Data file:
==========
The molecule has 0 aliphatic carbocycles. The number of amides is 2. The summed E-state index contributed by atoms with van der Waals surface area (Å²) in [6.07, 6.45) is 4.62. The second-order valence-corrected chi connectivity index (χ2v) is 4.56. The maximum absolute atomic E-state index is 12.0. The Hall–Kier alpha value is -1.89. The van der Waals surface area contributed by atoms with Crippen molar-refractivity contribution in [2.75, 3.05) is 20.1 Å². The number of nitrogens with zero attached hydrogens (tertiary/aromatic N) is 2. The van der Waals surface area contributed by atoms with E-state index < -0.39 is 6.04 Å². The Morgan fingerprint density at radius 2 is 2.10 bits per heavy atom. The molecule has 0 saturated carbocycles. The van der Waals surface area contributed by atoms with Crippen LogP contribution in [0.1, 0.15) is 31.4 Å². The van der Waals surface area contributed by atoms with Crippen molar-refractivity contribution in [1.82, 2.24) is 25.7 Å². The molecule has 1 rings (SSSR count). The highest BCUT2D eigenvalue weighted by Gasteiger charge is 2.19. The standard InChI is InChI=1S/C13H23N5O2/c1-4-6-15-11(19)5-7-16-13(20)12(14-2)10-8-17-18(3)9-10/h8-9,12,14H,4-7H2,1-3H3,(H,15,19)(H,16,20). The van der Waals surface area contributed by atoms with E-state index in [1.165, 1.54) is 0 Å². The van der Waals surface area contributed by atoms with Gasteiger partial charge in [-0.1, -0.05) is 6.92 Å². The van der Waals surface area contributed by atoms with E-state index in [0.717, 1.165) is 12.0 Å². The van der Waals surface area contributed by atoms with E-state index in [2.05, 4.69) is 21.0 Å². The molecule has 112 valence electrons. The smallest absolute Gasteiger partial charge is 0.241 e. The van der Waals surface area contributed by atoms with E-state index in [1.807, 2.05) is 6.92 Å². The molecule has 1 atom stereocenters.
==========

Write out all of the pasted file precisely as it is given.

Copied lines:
The molecule has 0 aliphatic carbocycles. The number of amides is 2. The summed E-state index contributed by atoms with van der Waals surface area (Å²) in [6.07, 6.45) is 4.62. The second-order valence-corrected chi connectivity index (χ2v) is 4.56. The maximum absolute atomic E-state index is 12.0. The Hall–Kier alpha value is -1.89. The van der Waals surface area contributed by atoms with Crippen molar-refractivity contribution in [2.75, 3.05) is 20.1 Å². The number of nitrogens with zero attached hydrogens (tertiary/aromatic N) is 2. The van der Waals surface area contributed by atoms with E-state index < -0.39 is 6.04 Å². The Morgan fingerprint density at radius 2 is 2.10 bits per heavy atom. The molecule has 0 saturated carbocycles. The van der Waals surface area contributed by atoms with Crippen LogP contribution in [0.1, 0.15) is 31.4 Å². The van der Waals surface area contributed by atoms with Crippen molar-refractivity contribution in [1.82, 2.24) is 25.7 Å². The molecule has 1 rings (SSSR count). The highest BCUT2D eigenvalue weighted by Gasteiger charge is 2.19. The standard InChI is InChI=1S/C13H23N5O2/c1-4-6-15-11(19)5-7-16-13(20)12(14-2)10-8-17-18(3)9-10/h8-9,12,14H,4-7H2,1-3H3,(H,15,19)(H,16,20). The van der Waals surface area contributed by atoms with E-state index in [1.165, 1.54) is 0 Å². The van der Waals surface area contributed by atoms with Gasteiger partial charge in [-0.1, -0.05) is 6.92 Å². The van der Waals surface area contributed by atoms with E-state index in [0.717, 1.165) is 12.0 Å². The van der Waals surface area contributed by atoms with E-state index in [2.05, 4.69) is 21.0 Å². The molecule has 112 valence electrons. The smallest absolute Gasteiger partial charge is 0.241 e. The van der Waals surface area contributed by atoms with E-state index in [1.807, 2.05) is 6.92 Å². The molecule has 1 atom stereocenters.